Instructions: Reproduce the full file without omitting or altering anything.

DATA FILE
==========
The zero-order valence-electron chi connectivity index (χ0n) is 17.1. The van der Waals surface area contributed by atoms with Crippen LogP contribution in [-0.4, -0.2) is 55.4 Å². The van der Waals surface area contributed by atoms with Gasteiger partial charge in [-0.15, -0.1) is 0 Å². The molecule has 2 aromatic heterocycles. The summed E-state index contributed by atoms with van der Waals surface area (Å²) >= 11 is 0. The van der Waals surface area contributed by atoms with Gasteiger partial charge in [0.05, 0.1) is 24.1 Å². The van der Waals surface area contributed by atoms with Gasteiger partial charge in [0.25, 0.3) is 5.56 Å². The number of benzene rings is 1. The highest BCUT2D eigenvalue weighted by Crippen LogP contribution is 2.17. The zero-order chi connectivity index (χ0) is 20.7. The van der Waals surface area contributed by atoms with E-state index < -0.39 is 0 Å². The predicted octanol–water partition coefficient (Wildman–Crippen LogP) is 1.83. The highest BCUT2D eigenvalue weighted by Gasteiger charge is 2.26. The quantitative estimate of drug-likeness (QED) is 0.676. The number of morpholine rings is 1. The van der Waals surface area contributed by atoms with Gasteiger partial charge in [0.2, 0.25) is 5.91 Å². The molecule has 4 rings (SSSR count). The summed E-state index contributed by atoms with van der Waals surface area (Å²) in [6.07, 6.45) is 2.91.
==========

The zero-order valence-electron chi connectivity index (χ0n) is 17.1. The van der Waals surface area contributed by atoms with Crippen LogP contribution in [-0.4, -0.2) is 55.4 Å². The van der Waals surface area contributed by atoms with Gasteiger partial charge in [-0.15, -0.1) is 0 Å². The molecule has 2 aromatic heterocycles. The summed E-state index contributed by atoms with van der Waals surface area (Å²) >= 11 is 0. The van der Waals surface area contributed by atoms with Gasteiger partial charge in [0.05, 0.1) is 24.1 Å². The van der Waals surface area contributed by atoms with Gasteiger partial charge in [0.25, 0.3) is 5.56 Å². The number of benzene rings is 1. The highest BCUT2D eigenvalue weighted by Crippen LogP contribution is 2.17. The zero-order chi connectivity index (χ0) is 20.7. The van der Waals surface area contributed by atoms with E-state index < -0.39 is 0 Å². The predicted octanol–water partition coefficient (Wildman–Crippen LogP) is 1.83. The highest BCUT2D eigenvalue weighted by Gasteiger charge is 2.26. The quantitative estimate of drug-likeness (QED) is 0.676. The number of morpholine rings is 1. The van der Waals surface area contributed by atoms with Gasteiger partial charge in [0.2, 0.25) is 5.91 Å². The molecule has 4 rings (SSSR count). The summed E-state index contributed by atoms with van der Waals surface area (Å²) in [6.07, 6.45) is 2.91.